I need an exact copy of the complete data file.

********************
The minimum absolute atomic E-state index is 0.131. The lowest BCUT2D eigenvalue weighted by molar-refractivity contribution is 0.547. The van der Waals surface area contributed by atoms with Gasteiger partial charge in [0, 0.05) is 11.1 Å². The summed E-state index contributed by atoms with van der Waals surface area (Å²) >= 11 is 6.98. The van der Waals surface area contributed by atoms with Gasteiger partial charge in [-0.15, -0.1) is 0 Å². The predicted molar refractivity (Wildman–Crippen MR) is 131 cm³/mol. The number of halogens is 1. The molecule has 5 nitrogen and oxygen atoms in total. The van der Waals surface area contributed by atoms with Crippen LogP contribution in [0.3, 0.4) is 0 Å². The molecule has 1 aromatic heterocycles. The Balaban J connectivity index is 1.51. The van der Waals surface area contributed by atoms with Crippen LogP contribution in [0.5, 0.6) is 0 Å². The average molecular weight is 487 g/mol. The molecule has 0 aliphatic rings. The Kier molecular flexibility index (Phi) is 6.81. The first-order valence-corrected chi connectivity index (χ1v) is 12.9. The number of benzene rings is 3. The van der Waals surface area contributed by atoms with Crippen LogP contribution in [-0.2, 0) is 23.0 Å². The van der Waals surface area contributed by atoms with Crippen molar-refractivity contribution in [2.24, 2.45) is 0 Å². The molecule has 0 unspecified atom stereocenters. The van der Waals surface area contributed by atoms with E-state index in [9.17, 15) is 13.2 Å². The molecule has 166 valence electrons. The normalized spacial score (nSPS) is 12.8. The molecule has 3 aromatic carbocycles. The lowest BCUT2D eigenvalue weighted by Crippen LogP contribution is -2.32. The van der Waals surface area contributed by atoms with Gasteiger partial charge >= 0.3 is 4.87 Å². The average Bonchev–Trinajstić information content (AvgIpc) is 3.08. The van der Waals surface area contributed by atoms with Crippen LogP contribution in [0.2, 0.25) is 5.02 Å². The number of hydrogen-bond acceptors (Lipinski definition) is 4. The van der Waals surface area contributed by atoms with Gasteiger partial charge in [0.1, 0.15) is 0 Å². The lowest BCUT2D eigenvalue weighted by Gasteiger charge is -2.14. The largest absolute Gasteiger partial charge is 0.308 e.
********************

The minimum absolute atomic E-state index is 0.131. The lowest BCUT2D eigenvalue weighted by molar-refractivity contribution is 0.547. The van der Waals surface area contributed by atoms with Gasteiger partial charge in [0, 0.05) is 11.1 Å². The summed E-state index contributed by atoms with van der Waals surface area (Å²) >= 11 is 6.98. The van der Waals surface area contributed by atoms with Gasteiger partial charge in [-0.15, -0.1) is 0 Å². The predicted molar refractivity (Wildman–Crippen MR) is 131 cm³/mol. The number of halogens is 1. The molecule has 5 nitrogen and oxygen atoms in total. The van der Waals surface area contributed by atoms with Crippen LogP contribution in [0.3, 0.4) is 0 Å². The molecule has 1 aromatic heterocycles. The Balaban J connectivity index is 1.51. The van der Waals surface area contributed by atoms with Crippen LogP contribution in [0.5, 0.6) is 0 Å². The average molecular weight is 487 g/mol. The molecule has 0 aliphatic rings. The Kier molecular flexibility index (Phi) is 6.81. The first-order valence-corrected chi connectivity index (χ1v) is 12.9. The number of benzene rings is 3. The van der Waals surface area contributed by atoms with Crippen LogP contribution in [-0.2, 0) is 23.0 Å². The van der Waals surface area contributed by atoms with Crippen molar-refractivity contribution in [2.24, 2.45) is 0 Å². The molecule has 0 unspecified atom stereocenters. The van der Waals surface area contributed by atoms with E-state index in [9.17, 15) is 13.2 Å². The molecule has 166 valence electrons. The normalized spacial score (nSPS) is 12.8. The molecule has 3 aromatic carbocycles. The lowest BCUT2D eigenvalue weighted by Crippen LogP contribution is -2.32. The van der Waals surface area contributed by atoms with Gasteiger partial charge >= 0.3 is 4.87 Å². The average Bonchev–Trinajstić information content (AvgIpc) is 3.08. The van der Waals surface area contributed by atoms with Crippen LogP contribution in [0.2, 0.25) is 5.02 Å². The number of hydrogen-bond acceptors (Lipinski definition) is 4. The van der Waals surface area contributed by atoms with Gasteiger partial charge in [0.1, 0.15) is 0 Å². The lowest BCUT2D eigenvalue weighted by Gasteiger charge is -2.14. The largest absolute Gasteiger partial charge is 0.308 e.